It’s almost a little hard to believe this novel counts as a Young Adult story, being so heavy on issues like censorship, domestic surveillance, teenage sexuality, patriotism, and political activism.  But at the same time, the characters are fairly straightforward and easy to identify with.  The writing itself flows pretty well, except for one or two walls of expository text about P2P networks and security countermeasures.  It does help that those chunks of text feel consistent with the protagonist’s voice, as he wants to be noted for how clever he is in bucking the System.

This feels like a story I should enjoy more, but I find myself too often thinking about how obvious the exposition, the drama, and Cory Doctorow’s political views are throughout the narrative.  It’s not a bad story, just too strong and dystopian for my taste.  But I think it’s great that a Young Adult novel shows geeks in a more positive light and gives serious social issues their due.

Little Brother is available for purchase from Amazon and Barnes & Noble.  It is also available for a free download from Cory Doctorow’s website and as a serial on DailyLit.  The official sequel, Homeland, is due to be published later this year.

Bibliography: Doctorow, Cory.  Little Brother.  New York: Tor Books, 2008.

Heroes, Villains, And Stupid, Stupid Rat Creatures: Jeff Smith’s Bone

Illustrations copyright © 2004 Jeff Smith. BONE is a registered trademark of Jeff Smith.

When I was on vacation last month, I went to my favorite city, San Francisco.  And while I was there, I visited the Cartoon Art Museum, where they had all sorts of comic strips and cartoonists on display.  And among them was some work by the award-winning artist Jeff Smith, best known for his self-published comic series, Bone.

So how to describe this graphic novel series?  Well, take the epic writing style of J.R.R. Tolkien with the playful imagination of Walt Disney and you have something like this story.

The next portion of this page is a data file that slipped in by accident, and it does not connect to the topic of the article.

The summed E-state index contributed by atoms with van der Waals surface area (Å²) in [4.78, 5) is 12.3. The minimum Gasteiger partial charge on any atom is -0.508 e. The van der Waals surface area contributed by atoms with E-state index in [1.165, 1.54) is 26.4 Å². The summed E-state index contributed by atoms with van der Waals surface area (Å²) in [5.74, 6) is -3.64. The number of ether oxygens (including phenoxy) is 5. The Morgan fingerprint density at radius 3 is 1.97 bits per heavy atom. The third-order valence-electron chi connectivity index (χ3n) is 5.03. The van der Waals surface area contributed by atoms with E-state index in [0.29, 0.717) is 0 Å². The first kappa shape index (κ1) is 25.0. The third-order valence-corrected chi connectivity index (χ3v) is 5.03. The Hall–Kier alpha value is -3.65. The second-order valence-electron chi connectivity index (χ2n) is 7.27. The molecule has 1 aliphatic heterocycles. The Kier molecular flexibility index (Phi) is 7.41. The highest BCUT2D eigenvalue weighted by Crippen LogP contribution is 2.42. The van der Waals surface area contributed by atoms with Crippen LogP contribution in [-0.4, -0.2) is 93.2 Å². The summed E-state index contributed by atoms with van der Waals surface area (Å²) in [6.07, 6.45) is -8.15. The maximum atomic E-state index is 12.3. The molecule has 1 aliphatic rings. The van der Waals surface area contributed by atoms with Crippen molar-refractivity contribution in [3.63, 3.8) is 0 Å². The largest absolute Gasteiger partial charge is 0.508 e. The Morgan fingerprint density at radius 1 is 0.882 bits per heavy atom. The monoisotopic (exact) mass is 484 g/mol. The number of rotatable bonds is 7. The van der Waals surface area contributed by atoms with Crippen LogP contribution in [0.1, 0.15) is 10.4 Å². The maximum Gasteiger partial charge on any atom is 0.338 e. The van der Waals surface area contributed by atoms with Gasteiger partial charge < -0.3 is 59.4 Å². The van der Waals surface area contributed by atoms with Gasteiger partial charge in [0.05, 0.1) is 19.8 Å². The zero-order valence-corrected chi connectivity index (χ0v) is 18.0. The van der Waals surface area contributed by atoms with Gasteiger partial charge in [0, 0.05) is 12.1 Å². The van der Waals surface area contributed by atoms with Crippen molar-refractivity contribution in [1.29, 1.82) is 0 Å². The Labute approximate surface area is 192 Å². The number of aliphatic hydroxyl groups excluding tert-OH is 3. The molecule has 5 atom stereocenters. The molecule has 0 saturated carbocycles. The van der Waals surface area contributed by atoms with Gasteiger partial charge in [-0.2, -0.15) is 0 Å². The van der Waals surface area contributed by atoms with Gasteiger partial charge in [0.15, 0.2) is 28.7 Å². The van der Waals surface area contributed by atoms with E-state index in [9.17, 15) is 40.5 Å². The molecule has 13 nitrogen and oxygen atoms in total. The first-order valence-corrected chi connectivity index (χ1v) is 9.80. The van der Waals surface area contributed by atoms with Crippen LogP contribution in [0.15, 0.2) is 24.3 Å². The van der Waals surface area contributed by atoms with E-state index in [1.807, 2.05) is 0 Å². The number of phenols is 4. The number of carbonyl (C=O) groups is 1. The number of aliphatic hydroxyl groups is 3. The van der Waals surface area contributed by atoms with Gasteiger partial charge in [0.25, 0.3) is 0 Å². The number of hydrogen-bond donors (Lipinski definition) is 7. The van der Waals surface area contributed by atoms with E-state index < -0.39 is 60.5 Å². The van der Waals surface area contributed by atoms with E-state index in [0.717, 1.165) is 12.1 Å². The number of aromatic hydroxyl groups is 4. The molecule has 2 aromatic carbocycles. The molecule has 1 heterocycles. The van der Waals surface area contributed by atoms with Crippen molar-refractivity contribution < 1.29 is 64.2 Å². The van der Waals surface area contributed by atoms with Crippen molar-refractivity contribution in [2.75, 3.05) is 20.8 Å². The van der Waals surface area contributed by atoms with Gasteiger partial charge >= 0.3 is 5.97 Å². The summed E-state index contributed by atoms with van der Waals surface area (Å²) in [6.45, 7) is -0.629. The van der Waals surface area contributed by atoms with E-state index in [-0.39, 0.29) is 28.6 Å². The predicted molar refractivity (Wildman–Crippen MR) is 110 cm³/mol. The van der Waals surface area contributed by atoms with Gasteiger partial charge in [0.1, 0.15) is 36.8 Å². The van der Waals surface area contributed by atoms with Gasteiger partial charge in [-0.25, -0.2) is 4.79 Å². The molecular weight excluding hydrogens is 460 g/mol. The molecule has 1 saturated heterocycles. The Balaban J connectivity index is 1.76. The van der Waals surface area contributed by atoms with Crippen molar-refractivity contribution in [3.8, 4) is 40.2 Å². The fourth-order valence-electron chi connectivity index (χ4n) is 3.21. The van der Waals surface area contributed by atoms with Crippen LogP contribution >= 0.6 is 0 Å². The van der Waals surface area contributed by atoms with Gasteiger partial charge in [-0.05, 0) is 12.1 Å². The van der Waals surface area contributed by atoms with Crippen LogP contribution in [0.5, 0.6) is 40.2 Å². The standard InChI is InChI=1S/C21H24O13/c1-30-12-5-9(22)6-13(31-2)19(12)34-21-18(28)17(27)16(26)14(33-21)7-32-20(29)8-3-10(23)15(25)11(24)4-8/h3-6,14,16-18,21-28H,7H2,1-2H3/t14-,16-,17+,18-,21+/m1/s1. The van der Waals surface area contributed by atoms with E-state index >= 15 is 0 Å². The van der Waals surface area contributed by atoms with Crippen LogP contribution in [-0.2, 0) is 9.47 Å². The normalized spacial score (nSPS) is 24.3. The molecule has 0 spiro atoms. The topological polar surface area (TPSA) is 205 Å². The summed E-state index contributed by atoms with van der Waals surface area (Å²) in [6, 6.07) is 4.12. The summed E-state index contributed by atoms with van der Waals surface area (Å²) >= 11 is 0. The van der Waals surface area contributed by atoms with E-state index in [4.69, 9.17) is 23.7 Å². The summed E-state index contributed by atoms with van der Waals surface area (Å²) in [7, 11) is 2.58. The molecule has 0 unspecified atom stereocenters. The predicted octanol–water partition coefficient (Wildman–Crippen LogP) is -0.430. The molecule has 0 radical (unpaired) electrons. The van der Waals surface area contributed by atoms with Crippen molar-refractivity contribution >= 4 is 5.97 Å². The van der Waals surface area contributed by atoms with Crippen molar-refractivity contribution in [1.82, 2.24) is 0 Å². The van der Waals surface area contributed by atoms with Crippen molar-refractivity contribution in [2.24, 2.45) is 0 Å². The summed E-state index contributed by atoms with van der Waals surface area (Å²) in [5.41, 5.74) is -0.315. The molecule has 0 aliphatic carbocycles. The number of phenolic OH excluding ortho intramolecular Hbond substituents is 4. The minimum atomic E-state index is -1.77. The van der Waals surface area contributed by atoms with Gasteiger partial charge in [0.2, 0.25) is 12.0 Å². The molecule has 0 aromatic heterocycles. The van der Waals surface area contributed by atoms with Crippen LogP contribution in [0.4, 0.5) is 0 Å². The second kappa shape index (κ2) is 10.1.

It follows the trail of a funny little white creature called Fone Bone, who’s trying to stick close to his cousins, Smiley and Phoney, as they attempt just about every get-rich-quick scheme they can think of.  Complicating this is his encounter with a beautiful young farm girl named Thorn, her gruff but kindly grandmother, and a Great Red Dragon.  Further complicating his travels are the vicious rat creatures led by Kingdok and the Hooded One, and an ancient conflict between mortals, rat creatures, and dragons–upon which hangs the fate of the entire world.

I have to admit that I first found out about this series while reading a few strips of it from the Disney Adventures magazine when I was a kid.  But it wasn’t until later that I realized just how epic a work this story was, that there was more than the possible romance between Bone and Thorn or the Great Cow Race that Grandma Rose and the Bones get into.  It really goes back and forth with humor and adventure, playing up the short-sighted or urbane nature of the Bones against the epic medieval attitudes of their various allies and adversaries.

This is a delightful read for all ages, with its Tolkienesque drama, dogged optimism, and never-ending humor.

Bibliography: Smith, Jeff.  Bone.  Self-published series.  Published by Image Comics, Issues No. 21 – 27.  1991 – 2004.